|Walk:||Langcliffe, Jubilee Cave, Victoria Cave, Attermire Scar, Sugar Loaf Hill, Cleatop Park, Ribble Way.|
|Start Point:||Langcliffe car park||Grid Ref:||SD 823 654|
|Distance:||10.3 miles||Ascent:||1,600 feet|
|Weather:||Hot and sunny with a welcome breeze at times|
5 members of the group
|Comments:||5 of the group joined me on a walk planned to take account of the hot weather and the likelihood that there would be a lot of people in popular areas and on the M6. Consequently we headed East and parked in the small village of Langcliffe. We headed up the Malham road - with complaints about the steep climb straight from the car!!! Before long some of the group enjoyed the great view from Jubilee Cave while the rest of the group explored the extent of the cave - but decided not to try out the back entrance! From here we continued to Victoria Cave, but took note of the warnings and did not enter the cave itself. Walking on past Attermire Scar John tried, in vain, to locate Attermire Cave which was, possibly, at a higher level than those explored. Continuing on a lovely green path we made our way past Sugar Loaf Hill and located a grassy slope with good views for our morning break. From here we could see Lambert Lane where, as John informed us, there were passages that led under the track, linking fields without the need for gates. We then headed through Cleatop Park before turning North and joining the Ribble Way. It was a pleasant walk alongside the river to Stackhouse and back across by the weir to Langcliffe.|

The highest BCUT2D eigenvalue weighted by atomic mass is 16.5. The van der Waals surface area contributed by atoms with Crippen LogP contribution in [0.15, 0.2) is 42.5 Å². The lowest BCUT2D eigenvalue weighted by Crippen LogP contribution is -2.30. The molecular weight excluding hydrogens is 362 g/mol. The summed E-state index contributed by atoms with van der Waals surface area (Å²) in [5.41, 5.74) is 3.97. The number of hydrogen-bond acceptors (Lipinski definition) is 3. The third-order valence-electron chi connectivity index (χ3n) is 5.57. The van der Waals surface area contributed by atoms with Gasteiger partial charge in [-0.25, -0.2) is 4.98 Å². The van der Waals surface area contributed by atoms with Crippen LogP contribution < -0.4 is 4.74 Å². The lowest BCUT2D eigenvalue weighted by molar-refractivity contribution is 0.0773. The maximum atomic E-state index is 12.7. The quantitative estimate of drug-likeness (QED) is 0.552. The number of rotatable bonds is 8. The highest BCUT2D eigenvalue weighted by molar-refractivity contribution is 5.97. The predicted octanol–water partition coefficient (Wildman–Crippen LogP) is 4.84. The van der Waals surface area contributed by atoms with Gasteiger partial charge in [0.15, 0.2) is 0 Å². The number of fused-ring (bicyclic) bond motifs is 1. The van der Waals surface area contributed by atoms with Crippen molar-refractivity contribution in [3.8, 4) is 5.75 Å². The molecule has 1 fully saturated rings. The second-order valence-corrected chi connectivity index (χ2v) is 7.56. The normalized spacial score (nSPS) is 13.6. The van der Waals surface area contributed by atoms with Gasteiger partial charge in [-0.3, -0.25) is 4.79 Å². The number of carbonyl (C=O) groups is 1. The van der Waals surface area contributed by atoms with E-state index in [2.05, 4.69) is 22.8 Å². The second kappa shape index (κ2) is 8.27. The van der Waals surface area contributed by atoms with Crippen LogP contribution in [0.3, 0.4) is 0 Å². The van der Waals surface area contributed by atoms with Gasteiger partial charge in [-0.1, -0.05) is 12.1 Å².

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A brisk climb up the Malham Road is rewarded with good views across the Ribble Valley
A first look at Jubilee Cave doesn't reveal much . . .
but John decides to look a little further and spots . . .
light at the end of the tunnel
So Kath takes a torch to see how far she can get . . .
and spots Phil on her way back
Victoria Cave is not safe to enter so we examine it from near the entrance
Attermire Scar - which houses an elusive Attermire Cave - somewhere!
Warrendale Knotts - not on our route today
Time for elevenses when John tells us about passageways . . .
that lead under the track from field to field
Entering Cleatop Park, where we are thankful for the shade . . .
in this ancient woodland which contains a wide variety of trees including oak, beech, birch, pine and larch . . .
and a beautiful carpet . . .
Marie gives perspective to this huge tree
The railway line and the A65 join company for a short stretch
Eric and Phil 'chill out' after lunch
A flag flies over Settle - I wonder why?
No footbridge! But we don't need to paddle, the road bridge will suffice
On the Ribble Way, with Pen-y-Ghent in the distance
Where's the door and windows???
I think the sheep have the best idea today . . .
but I don't think I would like to join these teenagers!